> cygwin should parse the following command line
>     binary.exe --non-ascii "charaçtérs" --ascii "nothing-fancy-here"
> as
>     argv = ["binary.exe",
>             "--non-ascii",
>             "chara\xXX\xXXt\xXX\xXXrs",
>             "--ascii",
>             "nothing-fancy-here"]
>     // \xXX\xXX being the UTF-8 encoding of the special characters,
> but this does not really matter here
> before calling main()

> ACTUAL BEHAVIOUR:
> it parses it as
>     argv = ["binary.exe",
>             "--non-ascii",
>             "\"chara\xXX\xXXt\xXX\xXXrs\"", // mind the unstripped
> quotes here...
>             "--ascii",
>             "nothing-fancy-here" // ...but not here
>     ]

> It looks that words containing UTF-8 characters are not properly
> stripped when they are surrounded by quotes, unlinke ASCII words.

> More examples and a better description is available at [1] (thanks to
> billziss-gh for his analysis, much more thorough than mine)
> For the record, we wrote a work-around in our specific program, but
> handling this issue in Cygwin might be a better way to solve it.

> [1]: https://github.com/billziss-gh/sshfs-win/pull/208 (Checking for
> quotes around non-ascii usernames passed by Windows)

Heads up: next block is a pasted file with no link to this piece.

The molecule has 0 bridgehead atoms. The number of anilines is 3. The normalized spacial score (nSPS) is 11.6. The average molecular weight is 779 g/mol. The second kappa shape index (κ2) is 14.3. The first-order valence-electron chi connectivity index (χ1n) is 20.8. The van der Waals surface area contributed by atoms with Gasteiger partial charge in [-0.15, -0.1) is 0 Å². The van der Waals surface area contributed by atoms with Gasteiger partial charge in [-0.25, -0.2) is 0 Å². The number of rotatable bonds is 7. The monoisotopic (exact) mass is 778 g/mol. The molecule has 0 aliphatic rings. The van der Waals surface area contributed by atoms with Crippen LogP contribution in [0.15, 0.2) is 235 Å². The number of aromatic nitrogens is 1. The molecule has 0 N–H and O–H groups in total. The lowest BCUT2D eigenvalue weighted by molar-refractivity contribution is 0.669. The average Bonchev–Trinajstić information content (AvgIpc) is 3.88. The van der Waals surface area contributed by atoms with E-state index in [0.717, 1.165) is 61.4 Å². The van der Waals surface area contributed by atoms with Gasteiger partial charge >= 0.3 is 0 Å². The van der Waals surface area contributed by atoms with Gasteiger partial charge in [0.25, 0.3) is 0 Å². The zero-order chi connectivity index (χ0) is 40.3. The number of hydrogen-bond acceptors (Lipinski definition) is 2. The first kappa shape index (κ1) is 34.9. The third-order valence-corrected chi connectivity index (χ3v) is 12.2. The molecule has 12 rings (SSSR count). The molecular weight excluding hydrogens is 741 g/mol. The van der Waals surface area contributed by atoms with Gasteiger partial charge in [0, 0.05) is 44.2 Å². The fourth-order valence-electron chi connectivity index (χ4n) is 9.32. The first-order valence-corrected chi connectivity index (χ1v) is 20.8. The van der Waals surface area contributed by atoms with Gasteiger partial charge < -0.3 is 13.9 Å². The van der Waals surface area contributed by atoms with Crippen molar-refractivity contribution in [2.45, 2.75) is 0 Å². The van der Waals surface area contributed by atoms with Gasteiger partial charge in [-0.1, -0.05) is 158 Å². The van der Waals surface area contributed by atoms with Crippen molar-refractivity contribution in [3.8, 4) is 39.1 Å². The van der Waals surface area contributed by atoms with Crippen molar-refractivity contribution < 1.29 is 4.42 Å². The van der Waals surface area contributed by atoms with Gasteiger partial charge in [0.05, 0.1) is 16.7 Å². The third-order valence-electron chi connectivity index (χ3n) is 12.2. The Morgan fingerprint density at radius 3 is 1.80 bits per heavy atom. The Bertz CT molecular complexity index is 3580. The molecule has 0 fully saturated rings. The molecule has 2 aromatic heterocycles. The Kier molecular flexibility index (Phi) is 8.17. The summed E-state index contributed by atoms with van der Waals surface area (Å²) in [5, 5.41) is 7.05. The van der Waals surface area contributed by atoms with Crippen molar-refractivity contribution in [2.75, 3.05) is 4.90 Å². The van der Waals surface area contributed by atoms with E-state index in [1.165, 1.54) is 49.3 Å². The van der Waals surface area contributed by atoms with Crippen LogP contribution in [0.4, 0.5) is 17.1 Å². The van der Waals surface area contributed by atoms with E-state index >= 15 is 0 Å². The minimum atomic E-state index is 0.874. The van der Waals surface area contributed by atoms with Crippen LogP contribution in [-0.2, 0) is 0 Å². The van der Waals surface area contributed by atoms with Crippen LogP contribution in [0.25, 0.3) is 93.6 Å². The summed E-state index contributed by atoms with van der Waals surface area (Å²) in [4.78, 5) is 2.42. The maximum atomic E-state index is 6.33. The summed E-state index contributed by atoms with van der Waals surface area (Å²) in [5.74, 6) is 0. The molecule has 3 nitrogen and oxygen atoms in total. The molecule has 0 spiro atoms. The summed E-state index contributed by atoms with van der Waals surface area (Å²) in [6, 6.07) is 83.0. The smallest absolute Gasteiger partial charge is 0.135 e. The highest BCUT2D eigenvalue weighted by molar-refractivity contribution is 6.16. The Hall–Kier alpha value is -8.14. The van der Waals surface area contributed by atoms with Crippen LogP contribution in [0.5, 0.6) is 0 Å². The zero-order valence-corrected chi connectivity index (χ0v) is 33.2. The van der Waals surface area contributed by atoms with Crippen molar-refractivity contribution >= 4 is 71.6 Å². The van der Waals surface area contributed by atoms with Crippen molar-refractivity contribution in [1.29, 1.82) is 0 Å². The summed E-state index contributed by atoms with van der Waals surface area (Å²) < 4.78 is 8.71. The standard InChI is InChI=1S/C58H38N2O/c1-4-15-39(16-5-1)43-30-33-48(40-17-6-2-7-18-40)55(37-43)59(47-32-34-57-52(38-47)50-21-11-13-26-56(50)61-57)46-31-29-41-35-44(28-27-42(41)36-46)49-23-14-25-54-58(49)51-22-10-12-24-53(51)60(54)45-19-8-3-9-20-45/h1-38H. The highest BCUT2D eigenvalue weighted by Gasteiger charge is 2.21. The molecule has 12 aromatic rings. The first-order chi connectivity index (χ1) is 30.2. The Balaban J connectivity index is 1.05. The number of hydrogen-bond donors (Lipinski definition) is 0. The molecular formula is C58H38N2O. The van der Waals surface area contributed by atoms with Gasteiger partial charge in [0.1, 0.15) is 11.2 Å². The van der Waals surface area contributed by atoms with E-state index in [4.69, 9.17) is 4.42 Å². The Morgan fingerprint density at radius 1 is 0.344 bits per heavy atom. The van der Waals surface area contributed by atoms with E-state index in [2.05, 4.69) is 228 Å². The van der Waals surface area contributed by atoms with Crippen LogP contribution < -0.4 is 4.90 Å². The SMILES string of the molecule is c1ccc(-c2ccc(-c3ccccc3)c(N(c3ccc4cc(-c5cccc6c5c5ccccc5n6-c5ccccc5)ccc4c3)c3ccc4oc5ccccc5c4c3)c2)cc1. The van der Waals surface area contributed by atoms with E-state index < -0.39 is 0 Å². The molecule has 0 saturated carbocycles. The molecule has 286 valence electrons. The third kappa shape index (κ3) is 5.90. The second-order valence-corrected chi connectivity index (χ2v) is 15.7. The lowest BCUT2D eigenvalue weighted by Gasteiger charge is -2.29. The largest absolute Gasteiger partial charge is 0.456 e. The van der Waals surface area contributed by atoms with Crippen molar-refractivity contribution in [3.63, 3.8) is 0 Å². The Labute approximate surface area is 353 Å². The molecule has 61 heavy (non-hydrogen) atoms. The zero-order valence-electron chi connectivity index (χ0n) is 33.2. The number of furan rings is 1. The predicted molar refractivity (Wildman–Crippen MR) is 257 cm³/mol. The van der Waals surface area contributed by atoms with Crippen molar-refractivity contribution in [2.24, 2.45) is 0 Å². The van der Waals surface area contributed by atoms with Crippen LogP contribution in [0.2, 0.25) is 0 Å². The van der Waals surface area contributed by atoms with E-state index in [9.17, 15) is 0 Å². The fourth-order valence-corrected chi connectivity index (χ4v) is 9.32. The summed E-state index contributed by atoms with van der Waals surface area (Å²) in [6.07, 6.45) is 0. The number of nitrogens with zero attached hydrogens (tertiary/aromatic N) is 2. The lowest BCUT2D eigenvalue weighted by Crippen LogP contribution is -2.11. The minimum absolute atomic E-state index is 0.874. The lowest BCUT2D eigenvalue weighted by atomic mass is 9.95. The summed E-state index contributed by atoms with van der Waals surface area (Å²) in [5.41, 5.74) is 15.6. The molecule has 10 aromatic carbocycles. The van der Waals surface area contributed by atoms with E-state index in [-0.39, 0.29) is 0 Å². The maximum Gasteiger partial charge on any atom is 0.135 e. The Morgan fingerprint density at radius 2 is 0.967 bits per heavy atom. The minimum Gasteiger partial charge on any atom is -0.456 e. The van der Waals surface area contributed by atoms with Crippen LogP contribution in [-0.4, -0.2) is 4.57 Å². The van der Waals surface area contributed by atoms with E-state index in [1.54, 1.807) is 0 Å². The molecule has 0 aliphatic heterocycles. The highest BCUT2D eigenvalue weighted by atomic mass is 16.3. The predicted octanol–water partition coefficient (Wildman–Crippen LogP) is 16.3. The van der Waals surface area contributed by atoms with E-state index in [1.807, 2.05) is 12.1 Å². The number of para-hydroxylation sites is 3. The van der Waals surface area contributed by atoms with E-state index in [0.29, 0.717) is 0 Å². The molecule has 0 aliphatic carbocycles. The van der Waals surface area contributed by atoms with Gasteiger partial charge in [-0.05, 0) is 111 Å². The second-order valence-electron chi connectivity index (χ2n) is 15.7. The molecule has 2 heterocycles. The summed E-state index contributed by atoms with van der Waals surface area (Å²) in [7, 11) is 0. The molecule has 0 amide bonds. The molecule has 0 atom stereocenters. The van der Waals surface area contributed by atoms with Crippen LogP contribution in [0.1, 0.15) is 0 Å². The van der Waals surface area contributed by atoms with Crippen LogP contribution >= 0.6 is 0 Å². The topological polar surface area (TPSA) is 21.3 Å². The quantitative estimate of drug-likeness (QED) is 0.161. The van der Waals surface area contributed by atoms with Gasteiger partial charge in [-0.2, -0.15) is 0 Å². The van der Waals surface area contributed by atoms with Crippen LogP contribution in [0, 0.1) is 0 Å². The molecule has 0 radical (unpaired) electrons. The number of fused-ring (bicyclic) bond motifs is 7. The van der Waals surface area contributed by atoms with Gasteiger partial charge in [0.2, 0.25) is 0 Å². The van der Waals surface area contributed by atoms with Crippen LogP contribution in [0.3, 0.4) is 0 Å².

> Thanks for your help! In case you didn't have time, please tell me
> where to look at, and I might try to fix it myself and send a patch
> proposal if that is easy enough (I have never read Cygwin's code yet).

This seems like the Cygwin command was launched from a non-Cygwin terminal or
from a terminal where locale was not set to UNICODE.

Please provide the results of "locale" command right before running your test
binary.


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With best regards,
Andrey Repin
Sunday, October 4, 2020 14:16:17

Sorry for my terrible english...
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Re: Unconsistent command-line parsing in case of UTF-8 quoted arguments

Jérôme Froissart
Thanks for your replies.
This issue only happens when a program is run from cmd.exe, not from a
Cygwin bash shell.
This is important for me, since I discovered this bug in a project
that must be run from Windows graphical shell (i.e. there is no
sensible way to run it through Cygwin and Bash).

> Please show us the output from "uname -a" and "locale" run from the bash prompt.

> Please provide the results of "locale" command right before running your test
> binary.
Here are the more detailed steps to reproduce the issue (along with
answers to your requests about `uname`, `locale`, etc.).
(I mostly reproduced what billziss-gh had done before, I do not take
all the credits :D)

Here is an example C file
    $ cat example.c
    #include <stdio.h>

    const char *GetCommandLineA(void);

    int main(int argc, char *argv[])
    {
        const char *s = GetCommandLineA();
        printf("C=%s\n", s);

        for (int i = 0; argc > i; i++)
            printf("%d=%s\n", i, argv[i]);

        return 0;
    }

I have built it with gcc from Cygwin
    $ gcc -o binary example.c

Running it from the same Cygwin bash prompt works as expected